There is no certainty about the circumstances that led to the killing of a Tamil Nadu fisherman somewhere between the Indian and Sri Lankan coast on Monday night. There is no telling who pulled the trigger — whether it was the Sri Lankan Navy or some armed group. It is also not clear where the shooting took place, whether in Sri Lankan waters or elsewhere. Unmistakably though, this was a tragedy waiting to happen, the direct fallout of the long-standing dispute between Tamil Nadu and Sri Lankan Tamil fishermen over fishing rights in the Palk Bay.
While the Sri Lankan Navy denies it had a hand in the killing, the shooting exposes the lack of progress in the implementation of the agreement between the two countries on preventing loss of life while managing the fishing dispute through official channels. Last year, the two countries agreed on establishing a Joint Working Group (JWG) on fisheries to help resolve the dispute. A hotline between the Coast Guards of India and Sri Lanka, convening of the JWG once in three months, and meetings of the fisheries ministers every half-year were the components of the mechanism to be put in place.
But short-term measures lose their efficacy in the absence of any forward movement toward long-term solutions. Without arriving at a settlement on sustainable exploitation of the marine resources that would end the use of bottom trawlers from Tamil Nadu, India and Sri Lanka will not be able to ensure incident-free fishing in the strait.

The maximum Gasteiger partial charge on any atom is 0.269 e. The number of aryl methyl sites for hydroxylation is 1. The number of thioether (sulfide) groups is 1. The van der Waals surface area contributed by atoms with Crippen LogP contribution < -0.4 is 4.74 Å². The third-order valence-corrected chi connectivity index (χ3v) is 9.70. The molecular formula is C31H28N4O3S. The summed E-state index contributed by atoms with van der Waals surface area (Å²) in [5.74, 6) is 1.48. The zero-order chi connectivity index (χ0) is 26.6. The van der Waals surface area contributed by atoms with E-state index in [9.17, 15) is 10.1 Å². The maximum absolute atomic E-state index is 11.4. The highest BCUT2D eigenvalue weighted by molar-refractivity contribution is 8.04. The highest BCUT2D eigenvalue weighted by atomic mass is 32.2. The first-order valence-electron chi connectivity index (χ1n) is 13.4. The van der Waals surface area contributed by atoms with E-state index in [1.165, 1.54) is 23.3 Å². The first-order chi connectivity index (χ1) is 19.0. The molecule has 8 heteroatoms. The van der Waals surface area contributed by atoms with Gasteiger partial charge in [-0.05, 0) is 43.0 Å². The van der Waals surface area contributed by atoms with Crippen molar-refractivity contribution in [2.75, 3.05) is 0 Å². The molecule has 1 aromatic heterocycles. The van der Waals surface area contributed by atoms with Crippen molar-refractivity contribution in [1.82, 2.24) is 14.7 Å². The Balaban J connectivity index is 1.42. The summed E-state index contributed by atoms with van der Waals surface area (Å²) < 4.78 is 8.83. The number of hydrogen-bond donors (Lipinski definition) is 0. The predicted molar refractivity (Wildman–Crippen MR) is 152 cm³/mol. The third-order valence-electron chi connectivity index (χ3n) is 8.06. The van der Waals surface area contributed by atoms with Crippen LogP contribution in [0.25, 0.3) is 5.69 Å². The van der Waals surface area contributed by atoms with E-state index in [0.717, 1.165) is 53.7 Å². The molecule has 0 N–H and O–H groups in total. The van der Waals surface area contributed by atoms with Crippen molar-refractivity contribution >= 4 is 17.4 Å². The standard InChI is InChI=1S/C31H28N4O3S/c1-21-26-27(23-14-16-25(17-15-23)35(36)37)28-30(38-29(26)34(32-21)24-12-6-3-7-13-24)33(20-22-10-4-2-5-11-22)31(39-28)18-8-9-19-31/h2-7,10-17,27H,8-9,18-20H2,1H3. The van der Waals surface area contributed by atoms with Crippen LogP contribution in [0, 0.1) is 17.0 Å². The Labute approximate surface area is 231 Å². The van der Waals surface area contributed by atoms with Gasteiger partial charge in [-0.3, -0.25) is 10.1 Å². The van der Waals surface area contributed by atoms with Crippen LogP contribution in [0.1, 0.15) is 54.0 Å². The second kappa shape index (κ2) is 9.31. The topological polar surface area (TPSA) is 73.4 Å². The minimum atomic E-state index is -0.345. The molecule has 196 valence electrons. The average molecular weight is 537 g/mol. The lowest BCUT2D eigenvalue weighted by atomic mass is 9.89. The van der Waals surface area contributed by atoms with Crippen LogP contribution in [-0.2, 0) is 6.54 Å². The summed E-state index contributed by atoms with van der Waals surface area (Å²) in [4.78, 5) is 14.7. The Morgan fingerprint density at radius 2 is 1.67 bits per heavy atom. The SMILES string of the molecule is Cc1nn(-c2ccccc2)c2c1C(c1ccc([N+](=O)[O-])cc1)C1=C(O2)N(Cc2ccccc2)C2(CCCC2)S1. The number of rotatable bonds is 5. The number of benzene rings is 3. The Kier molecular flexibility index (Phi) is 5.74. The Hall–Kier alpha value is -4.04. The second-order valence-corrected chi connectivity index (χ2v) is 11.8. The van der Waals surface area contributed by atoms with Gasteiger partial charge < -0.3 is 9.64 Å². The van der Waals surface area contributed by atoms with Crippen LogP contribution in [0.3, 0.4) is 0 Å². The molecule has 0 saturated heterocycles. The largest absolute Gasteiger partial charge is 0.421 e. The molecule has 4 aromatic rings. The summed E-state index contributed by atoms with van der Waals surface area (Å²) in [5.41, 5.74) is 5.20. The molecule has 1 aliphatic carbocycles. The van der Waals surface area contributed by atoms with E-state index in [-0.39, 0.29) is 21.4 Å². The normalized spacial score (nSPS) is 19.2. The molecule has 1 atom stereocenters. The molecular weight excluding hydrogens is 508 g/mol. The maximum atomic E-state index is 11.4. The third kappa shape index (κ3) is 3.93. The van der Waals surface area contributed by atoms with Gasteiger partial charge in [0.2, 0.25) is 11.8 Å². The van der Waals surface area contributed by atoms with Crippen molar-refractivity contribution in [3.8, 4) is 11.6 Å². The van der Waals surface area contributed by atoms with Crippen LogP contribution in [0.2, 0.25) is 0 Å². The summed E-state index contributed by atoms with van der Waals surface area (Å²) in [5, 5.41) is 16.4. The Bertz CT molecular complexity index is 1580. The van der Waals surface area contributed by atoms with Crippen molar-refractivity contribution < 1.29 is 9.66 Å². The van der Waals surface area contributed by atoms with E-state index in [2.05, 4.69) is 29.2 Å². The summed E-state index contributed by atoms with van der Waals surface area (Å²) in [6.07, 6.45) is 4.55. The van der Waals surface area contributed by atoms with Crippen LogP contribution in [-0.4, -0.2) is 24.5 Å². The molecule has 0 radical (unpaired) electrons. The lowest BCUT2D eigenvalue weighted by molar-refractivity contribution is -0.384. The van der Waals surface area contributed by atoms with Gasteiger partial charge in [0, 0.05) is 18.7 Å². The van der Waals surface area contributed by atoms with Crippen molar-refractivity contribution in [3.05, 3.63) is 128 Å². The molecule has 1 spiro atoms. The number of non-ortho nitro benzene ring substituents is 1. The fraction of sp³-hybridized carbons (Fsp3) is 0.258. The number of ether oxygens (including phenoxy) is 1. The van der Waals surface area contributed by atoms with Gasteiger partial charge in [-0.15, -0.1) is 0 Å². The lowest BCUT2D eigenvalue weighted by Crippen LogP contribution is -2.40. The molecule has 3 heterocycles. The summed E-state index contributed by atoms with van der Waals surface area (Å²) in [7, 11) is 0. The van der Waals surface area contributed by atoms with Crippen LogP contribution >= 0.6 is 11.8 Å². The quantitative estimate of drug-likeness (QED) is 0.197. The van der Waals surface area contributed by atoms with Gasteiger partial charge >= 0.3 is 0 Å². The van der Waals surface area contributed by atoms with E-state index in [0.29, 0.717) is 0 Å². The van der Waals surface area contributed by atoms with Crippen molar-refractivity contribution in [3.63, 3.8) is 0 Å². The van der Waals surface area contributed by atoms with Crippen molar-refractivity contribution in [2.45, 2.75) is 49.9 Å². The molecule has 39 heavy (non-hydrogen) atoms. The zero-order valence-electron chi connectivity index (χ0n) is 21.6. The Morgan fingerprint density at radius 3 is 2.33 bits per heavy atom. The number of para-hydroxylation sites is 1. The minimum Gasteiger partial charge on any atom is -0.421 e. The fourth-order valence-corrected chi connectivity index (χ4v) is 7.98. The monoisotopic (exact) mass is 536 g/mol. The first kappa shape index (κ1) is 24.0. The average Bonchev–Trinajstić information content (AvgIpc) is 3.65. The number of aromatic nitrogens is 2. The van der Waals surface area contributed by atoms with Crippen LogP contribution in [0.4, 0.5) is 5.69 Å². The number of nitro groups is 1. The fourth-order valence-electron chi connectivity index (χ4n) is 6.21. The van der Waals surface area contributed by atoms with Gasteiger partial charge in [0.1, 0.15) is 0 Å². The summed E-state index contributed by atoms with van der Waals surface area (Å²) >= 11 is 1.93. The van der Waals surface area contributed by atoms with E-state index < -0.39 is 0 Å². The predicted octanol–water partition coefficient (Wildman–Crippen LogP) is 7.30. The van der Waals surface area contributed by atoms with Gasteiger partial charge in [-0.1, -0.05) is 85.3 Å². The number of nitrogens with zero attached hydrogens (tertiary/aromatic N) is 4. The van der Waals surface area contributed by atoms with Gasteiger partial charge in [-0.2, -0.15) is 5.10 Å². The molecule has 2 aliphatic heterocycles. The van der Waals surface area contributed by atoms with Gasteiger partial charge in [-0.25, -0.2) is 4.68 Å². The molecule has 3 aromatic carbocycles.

Although instances of Indian fishermen crossing into Sri Lankan waters have always been commonplace, the consequences for such transgressions in recent years have been limited to seizure of boats and prolonged detention. Unlike during the period of Sri Lanka’s war with the Liberation Tigers of Tamil Eelam, when its Navy indiscriminately shot at boats and trawlers fearing smuggling of contraband by the Tamil rebels, the last few years have seen few instances of firing at fishermen.
But to view Monday’s killing as an aberration is to underestimate the political and economic contours of the problem. After he returned to power in 2015, Prime Minister Ranil Wickremesinghe said Indian fishermen who crossed the maritime boundary to fish in another country’s territorial waters would be fired upon. Indian fishermen, who invoke traditional rights to justify their incursions, want a three-year phase-out period before they end trawling. But unless they take to deep-sea fishing, and inland alternatives, India’s fishermen will be locked in a conflict with their Sri Lankan counterparts as well as with a hostile Sri Lankan Navy. (The Hindu)